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Discussion Starter · #1 ·
Anyone know of a real good hid kit for our cruzes? I've been through so many different ones. I always buy the bi-xenon high/low kit. I've resorted o buying just bright white halogens. I can't find anything that will have a good cut off line and then the brights actually work properly(also a good cut off line) all insight/info welcome:)



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Anyone know of a real good hid kit for our cruzes? I've been through so many different ones. I always buy the bi-xenon high/low kit. I've resorted o buying just bright white halogens. I can't find anything that will have a good cut off line and then the brights actually work properly(also a good cut off line) all insight/info welcome:)



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Have you thought of leds? I have a cool hi/low beam conversion, I like it way more then the xenon HIDS, no warm uo, a clean white, I didn't have high beam so they were halogens high beams which bothered me, no ballast troubles and they're close in price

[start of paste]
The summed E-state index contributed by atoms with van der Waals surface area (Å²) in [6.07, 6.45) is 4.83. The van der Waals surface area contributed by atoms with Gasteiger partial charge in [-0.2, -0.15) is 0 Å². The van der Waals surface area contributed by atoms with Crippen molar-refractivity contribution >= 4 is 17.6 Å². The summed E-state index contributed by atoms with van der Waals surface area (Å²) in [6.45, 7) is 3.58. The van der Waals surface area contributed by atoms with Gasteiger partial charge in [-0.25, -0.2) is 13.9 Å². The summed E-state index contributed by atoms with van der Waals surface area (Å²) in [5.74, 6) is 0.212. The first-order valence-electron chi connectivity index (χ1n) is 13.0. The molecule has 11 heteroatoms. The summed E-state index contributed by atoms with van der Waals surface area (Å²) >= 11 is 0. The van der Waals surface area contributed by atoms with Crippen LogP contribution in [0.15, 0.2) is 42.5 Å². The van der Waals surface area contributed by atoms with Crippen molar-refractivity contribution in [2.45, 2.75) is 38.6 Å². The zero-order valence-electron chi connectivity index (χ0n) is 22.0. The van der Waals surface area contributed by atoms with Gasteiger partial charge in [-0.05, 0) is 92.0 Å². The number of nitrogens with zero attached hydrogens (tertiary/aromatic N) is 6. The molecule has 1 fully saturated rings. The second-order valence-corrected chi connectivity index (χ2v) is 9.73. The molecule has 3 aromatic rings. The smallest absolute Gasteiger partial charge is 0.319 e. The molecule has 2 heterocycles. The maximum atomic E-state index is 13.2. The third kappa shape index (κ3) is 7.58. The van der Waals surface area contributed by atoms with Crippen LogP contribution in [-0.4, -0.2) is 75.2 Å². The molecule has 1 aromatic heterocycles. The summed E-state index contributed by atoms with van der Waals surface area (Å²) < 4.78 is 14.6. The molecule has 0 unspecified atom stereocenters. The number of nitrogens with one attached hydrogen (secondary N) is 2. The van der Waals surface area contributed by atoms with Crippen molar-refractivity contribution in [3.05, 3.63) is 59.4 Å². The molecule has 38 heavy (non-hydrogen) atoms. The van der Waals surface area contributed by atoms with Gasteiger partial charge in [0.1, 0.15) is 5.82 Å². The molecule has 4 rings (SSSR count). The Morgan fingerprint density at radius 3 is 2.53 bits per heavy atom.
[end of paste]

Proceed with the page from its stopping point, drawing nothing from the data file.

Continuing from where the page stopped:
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Discussion Starter · #3 ·
Have you thought of leds? I have a cool hi/low beam conversion, I like it way more then the xenon HIDS, no warm uo, a clean white, I didn't have high beam so they were halogens high beams which bothered me, no ballast troubles and they're close in price

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I already tried. I have the opt 7 leds which look absolutely amazing except the cut off line is crap. My driver side lamp shines up and out a bit and when I hit my brights, it just fills in the dark gap that the lights weren't filling in before. They're definitely not made for reflective housing (stock). When the original bulbs are in the cut off is perfect, but with the leds and all the hids I've havent had any good luck with ones I've purchased in the past. If it's just a major headlamp adjustment for the leds, I will put them back in. But then when I go back to the stock bulbs, I would have to for sure adjust them back.


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That's what I was looking for but couldn't find, that's what made my decision for me after I was very unhappy with the hids, installed hids one summer as soon as November hit the cold killed one of the ballasts, not even a year old, very unhappy, switched to leds, and I love them but everyone's different, good luck man

And less us know/ show pictures of what you go with !